As I have stated many times before, the fun of air travel isn't really there any more. It's not entirely due to the increased appearance of security but as much to do with the cheap flight revolution that turned us into battery hens.
Even though we were just changing flights at London, we had to pass through extra security because we were now heading to the United States of Severe Restrictions. A guy who had recently been retrained, perhaps from the role of postman or park attendant, went through a checklist of security questions. Because the receipt for my baggage had been attached to the stub of my girlfriend's boarding pass, it caused a slight departure from the list and the guy had to tell me, "I forgot where I was." I was tempted to say, "That was the last question," figuring the force wasn't strong in this one, but then the supervisor might have had to come over and the supervisor looked like he knew something about security. I told the retrainee where he was and he continued. The questions are still somewhere below El Al standards, but they are getting there. They skip around and avoid asking exact questions such as, "have you spoken to anyone with a beard recently?" but you suspect that's what they want to ask.
After you have been asked by someone with an evening class in psychology questions set by a civil servant and your shoes have been x-rayed, you can hurry along to area where you get squashed in together before boarding the plane. I think this area is there to get you acclimatised to breathing other people's exhaled air for 20 minutes before you have to do it in a metal brick that only flies because of the magical qualities of jet engines.
(Science bit: The magical qualities of jet engines are that you fly faster than gravity. Just as gravity is about to pull you down, the plane has moved on and the next bit of gravity tries to get you. And so you continue until you slow down to land and then gravity gets a hold.)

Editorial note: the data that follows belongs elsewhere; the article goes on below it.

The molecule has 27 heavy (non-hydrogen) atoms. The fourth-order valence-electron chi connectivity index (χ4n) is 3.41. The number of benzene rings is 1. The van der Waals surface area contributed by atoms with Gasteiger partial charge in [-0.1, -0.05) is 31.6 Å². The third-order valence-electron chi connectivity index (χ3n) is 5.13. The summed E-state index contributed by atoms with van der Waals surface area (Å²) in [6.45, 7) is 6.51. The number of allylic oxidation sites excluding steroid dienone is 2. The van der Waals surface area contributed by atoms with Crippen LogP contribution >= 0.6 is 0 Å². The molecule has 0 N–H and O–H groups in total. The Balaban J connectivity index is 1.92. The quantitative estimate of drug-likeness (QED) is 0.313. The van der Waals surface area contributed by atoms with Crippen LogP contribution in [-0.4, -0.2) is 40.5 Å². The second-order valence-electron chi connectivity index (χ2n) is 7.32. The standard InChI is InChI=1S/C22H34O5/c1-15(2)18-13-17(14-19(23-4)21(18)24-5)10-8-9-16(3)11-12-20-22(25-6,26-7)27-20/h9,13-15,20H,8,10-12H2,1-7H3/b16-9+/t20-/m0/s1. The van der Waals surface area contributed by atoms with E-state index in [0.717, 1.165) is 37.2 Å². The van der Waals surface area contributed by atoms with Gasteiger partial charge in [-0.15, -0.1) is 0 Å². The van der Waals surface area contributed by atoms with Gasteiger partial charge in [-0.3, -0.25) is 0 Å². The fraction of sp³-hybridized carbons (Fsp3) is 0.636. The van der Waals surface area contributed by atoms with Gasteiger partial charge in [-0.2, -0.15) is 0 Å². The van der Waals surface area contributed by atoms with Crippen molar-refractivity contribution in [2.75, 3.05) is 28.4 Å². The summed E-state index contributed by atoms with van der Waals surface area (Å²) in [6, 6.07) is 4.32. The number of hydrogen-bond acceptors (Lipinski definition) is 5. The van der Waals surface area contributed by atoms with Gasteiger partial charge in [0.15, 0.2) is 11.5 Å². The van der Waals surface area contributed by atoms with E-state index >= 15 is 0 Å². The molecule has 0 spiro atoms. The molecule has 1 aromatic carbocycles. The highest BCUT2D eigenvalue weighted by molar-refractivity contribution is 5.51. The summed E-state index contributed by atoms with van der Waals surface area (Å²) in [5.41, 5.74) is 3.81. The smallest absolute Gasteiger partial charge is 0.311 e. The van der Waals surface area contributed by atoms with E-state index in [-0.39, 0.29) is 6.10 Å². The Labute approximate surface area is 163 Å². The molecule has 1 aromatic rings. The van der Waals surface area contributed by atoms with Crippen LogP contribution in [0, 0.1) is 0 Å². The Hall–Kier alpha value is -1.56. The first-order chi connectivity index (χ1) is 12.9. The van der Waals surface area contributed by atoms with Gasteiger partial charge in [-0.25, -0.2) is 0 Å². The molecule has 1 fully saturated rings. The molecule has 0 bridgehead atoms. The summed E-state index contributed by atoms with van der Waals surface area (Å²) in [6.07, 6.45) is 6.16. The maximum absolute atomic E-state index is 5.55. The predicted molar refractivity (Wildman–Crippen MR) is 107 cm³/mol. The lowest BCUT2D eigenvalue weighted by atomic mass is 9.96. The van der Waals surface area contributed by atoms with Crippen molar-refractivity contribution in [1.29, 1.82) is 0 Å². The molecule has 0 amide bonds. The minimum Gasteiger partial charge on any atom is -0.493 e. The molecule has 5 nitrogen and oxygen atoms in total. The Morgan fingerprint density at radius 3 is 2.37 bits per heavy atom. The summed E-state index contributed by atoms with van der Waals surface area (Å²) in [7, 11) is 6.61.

Whilst waiting in the pre-air-sharing room, a succession of names were called out. It seemed to be comedy name day with Herbert Vile, Sarah Hooker and all manner of perfect names for comic novels.
On the plane, as ever, you are required to walk through first and business class to see how much extra space you get there before you go back and climb into your pen. At the back of business an older couple sat with face masks on, presumably to protect them from other people's germs. Putting them on as soon as they were in the plane meant every single pleb on the plane saw them and at the very least gave them a second look. Whilst the lower orders were filing past one way, a stewardess offered them and the other privileged few pre-flight orange juices. They took automatically them before they realised they would have to take their masks off. Now if they'd only kept their masks off until the doors were shut then a) they could have drunk their orange juice and b) they would not have been sniggered at by every one of the lower-class passengers. Once everyone was strapped in, they could put them on and nobody would have known except stewardesses who, quite frankly, have seen it all before.
On the ground Americans do service very, very well. In the air, the Asians are way ahead. We were flying with United where long-haul flights are more about allowing senior cabin staff to go to exotic places than easing your journey with helpful young things poured into award winning uniforms. Fortunately the in-flight entertainment was partially working for my seat, which was better than some had. In my experience, in-flight entertainment provide a distraction only for the first 30 minutes when you try to get it to work, after that you might as we have a egg whisk stuck on the seat in front of you. "Great, an egg whisk. Stewardess, do you have any eggs?" "No."
We arrived later in the same day at Dallas Fort-Worth International Airport and where Catherine and I had to split up to follow different paths. I had the path taken by aliens where I had to be photographed and finger-printed, but at least by a jovial chap. Cath got to join the fast-moving queue where she only had to answer one question, "Have you spoken to anyone with a beard recently?"
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